Star Trek Into Darkness (2013)
It may not be as innovative or complex as its predecessor. Yet, Star Trek Into Darkness bursts forth with a renewed source of ambition and on the shoulders of the Enterprise’s crew, successfully tackles nostalgia with a fresh, brooding twist. Capturing the wonder of space, jaw-dropping action sequences, and spectacular performances from the entire cast. Abrams and company follow up 2009′s franchise resurrection with another inconceivably epic entry into the Star Trek universe. Playing out the mystery and anticipation to full effect, Star Trek Into Darkness is bigger, louder, and surprisingly more heartfelt. Blending the perfect amount of sentiment, hilarity, and bone-snapping (reference) hand-to-hand combat, Star Trek Into Darkness doesn’t miss a beat. If the time since 2009′s smash hit has left a bit of a void in your life. Star Trek Into Darkness is sure to satisfy your Trekkie addiction, die-hard enthusiast or not.
Upon returning from a mission, the crew of the Enterprise isn’t allowed much time to rest as rogue Starfleet agent turned terrorist, John Harrison (Cumberbatch) bombs a Starfleet base in London. When Harrison flees Earth and retreats to a distant planet, Kirk (Pine) and the Enterprise are commissioned to hunt him down using any means necessary. Eventually finding Harrison on a abandoned planet, the Enterprise and its crew is attacked. Barely escaping with their lives, the crew is soon face to face with Harrison and a slew of difficult decisions that Kirk and company struggle to make.
While the primary goal of 2009′s Star Trek was to reintroduce this timeless sci-fi tale to the modern viewer, by and large. Nonetheless, the reboot was more of a rebirthing for the exceedingly long-running saga (not that I am complaining). Now, with Into Darkness, Abrams is definitely paying more of an homage to the original series that seems to set its sights on appeasing the fans of old, like myself. Coincidentally, Star Trek Into Darkness deals with more mature content as its predecessor felt more directed into pleasing a wider variety of viewers. To the dismay of Trekkies all over the world, Abrams decided to keep the villain’s identity heavily under wraps. If you happened to watch any publicity for the film, such as late night talk shows, you’d know that this secret was as vigilantly guarded as some nuclear missile silos. That being said, I fully agree with the decision as it significantly affects the storyline.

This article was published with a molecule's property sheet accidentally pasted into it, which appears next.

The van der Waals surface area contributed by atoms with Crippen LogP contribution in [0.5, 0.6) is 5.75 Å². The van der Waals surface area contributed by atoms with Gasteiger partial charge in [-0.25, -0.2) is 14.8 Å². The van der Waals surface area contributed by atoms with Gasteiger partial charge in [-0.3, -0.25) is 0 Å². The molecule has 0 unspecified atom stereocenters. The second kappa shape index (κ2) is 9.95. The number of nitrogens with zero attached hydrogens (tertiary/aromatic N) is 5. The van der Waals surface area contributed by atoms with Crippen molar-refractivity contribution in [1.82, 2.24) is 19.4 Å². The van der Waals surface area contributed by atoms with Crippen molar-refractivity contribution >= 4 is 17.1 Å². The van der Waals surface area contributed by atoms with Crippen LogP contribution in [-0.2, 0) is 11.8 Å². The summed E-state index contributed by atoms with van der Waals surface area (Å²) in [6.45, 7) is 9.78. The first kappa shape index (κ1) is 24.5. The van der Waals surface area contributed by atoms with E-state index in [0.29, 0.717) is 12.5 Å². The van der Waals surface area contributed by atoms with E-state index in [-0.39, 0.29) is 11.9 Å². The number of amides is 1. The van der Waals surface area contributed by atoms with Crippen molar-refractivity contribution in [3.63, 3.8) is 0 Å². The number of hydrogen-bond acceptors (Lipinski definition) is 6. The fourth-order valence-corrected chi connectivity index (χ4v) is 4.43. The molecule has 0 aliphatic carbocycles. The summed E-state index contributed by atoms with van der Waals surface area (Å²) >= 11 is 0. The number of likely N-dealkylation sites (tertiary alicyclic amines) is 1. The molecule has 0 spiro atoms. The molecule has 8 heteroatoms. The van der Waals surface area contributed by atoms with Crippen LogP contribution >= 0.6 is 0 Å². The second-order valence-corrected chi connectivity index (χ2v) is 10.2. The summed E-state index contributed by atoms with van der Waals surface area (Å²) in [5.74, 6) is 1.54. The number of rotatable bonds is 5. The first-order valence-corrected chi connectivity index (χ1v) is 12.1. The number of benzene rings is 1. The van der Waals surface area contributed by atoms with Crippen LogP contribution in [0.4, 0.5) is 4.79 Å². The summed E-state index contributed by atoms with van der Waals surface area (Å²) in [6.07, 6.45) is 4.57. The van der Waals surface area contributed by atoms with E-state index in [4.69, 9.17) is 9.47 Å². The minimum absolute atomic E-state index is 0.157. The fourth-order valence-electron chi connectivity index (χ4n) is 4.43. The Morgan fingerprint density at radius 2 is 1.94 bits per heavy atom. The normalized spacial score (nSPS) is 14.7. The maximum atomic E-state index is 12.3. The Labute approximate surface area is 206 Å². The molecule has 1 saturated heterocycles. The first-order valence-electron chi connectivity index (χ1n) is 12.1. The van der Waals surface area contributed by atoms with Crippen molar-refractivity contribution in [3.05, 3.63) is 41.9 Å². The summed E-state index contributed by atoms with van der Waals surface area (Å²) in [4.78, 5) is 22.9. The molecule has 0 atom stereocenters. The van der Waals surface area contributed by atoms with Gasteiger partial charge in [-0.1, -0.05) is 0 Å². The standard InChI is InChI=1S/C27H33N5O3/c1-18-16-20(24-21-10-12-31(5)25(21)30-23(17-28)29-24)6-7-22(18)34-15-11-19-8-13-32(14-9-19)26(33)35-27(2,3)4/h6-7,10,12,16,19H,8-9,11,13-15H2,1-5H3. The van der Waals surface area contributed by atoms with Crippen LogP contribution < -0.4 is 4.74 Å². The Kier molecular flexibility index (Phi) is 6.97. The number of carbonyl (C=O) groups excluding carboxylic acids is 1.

Regardless of the fact that Into Darkness isn’t as encompassing to the rules and regulations of physics and space, particularly bending them as 2009′s entry so brilliantly did. Into Darkness fixates more on the universe created by the original series and exploiting our fascination with it, as lovingly as one can. Now, dealing with these facets is sure to alienate those unfamiliar with their origin. However, it should initiate a sense of eagerness to explore Star Trek’s storied history for those who don’t have the knowledge and gives a chance for those who do an excuse to revisit.
Perhaps the most outstanding aspect of Into Darkness is the story’s growth even though there has been a four year absence. When the film begins, the audience becomes aware. We are somewhere down the road now, we’ve missed something and there is this yearning to catch up. To see the empire that is Star Trek move forward and evolve is refreshingly reassuring. J. J. Abrams singles out each member of the Enterprise’s crew, giving more scree time to each individual and digging deeper into the emotions and heart that drives them, even Cumberbatch’s character.
In addition to the original crew that consists of Chris Pine, Zachary Quinto, John Cho, Anton Yelchin, Bruce Greenwood, Zoe Saldana, Karl Urban, and Simon Pegg. Into Darkness adds Alice Eve, Benedict Cumberbatch, and Peter Weller to StarFleet…Even though each actor brings their own charisma, motivations, and vulnerability to their individual roles, there is no denying that there is only three leads amongst them, Pine, Cumberbatch, and Quinto. That being said, like any good starship, Into Darkness would be rendered useless without its crew, and this crew substantially upped their game.